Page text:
An article published in late 2016 in the New York Times had this somewhat alarming title, Donations to Religious Institutions Fall as Values Change.[i]
For much of its history, the Adventist Church enjoyed the abundance of generosity from church members as they gave their tithes and offerings, perhaps out of habit, or parental example and persuasion, or simply belief in God and the church. However, in recent years that has changed somewhat, almost paralleling what is happening in the rest of the religious world in North America.
Back in the “good old days” which we remember fondly, when a pastor could say to his congregation, “God said to give, so you must give,” or something in a similar vein, church members by and large gave without questioning. That’s no longer true, and whenever it’s mentioned to pastors that generous giving has taken on different dimensions, they nod in solemn agreement.
Today members usually want to know what happens with their money, they expect to have a voice, they want reports, they want to know just what their money is used for, and if they don’t receive answers to their questions, they may well do one of three things—stop giving, lessen their giving and channel some of their funds elsewhere, or demand more attention as donors—and yes, that word, “donors” is not just relegated to secular causes. The habits of giving by most church members and their expectations of information and recognition have become nearly parallel with those whom we have traditionally labeled “donors.”
Although religion is still the largest recipient of overall donations in the U.S., at about a third of the total giving ($373.25 billion, according to the report Giving USA), that is down from around 50% in the middle eighties to the early nineties. And it should be clarified that this category of research refers to churches, not organizations like Adventist colleges or even community service organizations.
Some of the reasons why members used to give generously in the past are that there was a certain level of trust in the church as an institution, people had more “blind” faith and didn’t question as much, and in spite of some conflict or decisions made that weren’t always compatible with everyone’s belief system, people still remained loyal. Giving was engrained in the church member, and was seen as an obligation or duty.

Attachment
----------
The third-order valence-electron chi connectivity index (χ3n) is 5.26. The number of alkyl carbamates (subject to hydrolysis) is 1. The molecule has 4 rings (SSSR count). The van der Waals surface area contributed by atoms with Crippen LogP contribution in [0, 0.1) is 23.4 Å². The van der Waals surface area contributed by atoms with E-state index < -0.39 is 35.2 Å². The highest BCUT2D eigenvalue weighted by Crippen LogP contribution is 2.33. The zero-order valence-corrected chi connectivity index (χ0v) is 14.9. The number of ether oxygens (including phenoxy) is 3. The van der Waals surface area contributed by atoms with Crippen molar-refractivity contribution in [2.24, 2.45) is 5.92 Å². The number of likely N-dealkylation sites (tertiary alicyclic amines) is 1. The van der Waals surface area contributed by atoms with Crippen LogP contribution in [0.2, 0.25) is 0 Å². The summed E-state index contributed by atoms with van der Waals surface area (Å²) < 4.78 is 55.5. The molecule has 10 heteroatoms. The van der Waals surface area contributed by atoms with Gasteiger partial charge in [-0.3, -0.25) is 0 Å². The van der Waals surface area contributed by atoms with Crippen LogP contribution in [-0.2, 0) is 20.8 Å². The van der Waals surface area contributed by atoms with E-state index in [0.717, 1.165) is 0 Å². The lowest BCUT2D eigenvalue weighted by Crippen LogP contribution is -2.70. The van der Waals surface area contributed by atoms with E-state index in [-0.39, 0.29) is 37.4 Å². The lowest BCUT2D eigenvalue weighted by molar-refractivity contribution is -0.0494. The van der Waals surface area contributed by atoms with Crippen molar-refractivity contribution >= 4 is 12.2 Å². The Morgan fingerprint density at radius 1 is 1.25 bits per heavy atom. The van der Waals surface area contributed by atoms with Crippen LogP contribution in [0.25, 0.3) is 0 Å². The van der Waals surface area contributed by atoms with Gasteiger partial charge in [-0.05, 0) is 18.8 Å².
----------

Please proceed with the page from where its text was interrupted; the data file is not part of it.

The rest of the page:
These qualities of generosity have changed. So what’s a pastor to do? Here are some suggestions, from a practical viewpoint based in biblical perspectives.
· Be transparent in the management and reporting of funds.
· Ensure that promises are kept. If someone gives to a specific aspect of the church, that money MUST be used for that purpose.
· Don’t take giving for granted, even though it is a biblical injunction and principle.
· Involve key individuals in the reporting and management of funds, not just the treasurer or pastor.
The good news is that “The more important religion is to a person, the more likely that person is to give to a charity of any kind, . . . . Among Americans who claim a religious affiliation, the study said, 65 percent give to charity. Among those who do not identify a religious creed, 56 percent make charitable gifts.”[ii]
Religion does motivate generosity, both to the church and to good causes. We just need to be conscious that the “good old days” of giving are gone, and move with the proclivities and attitudes of our members today.
Tom Evans is treasurer for the North American Division. Lilya Wagner is the director of Philanthropic Service for Institutions for the North American Division.
[i] Alina Tugend, “Donations to Religious Institutions Fall as Values Change,” The New York Times, Sunday Nov. 6, 2016, in the Giving Special Section.
[ii] Alex Daniels, “Religious Americans Give More, New Study Says,” Chronicle of Philanthropy November 25, 2013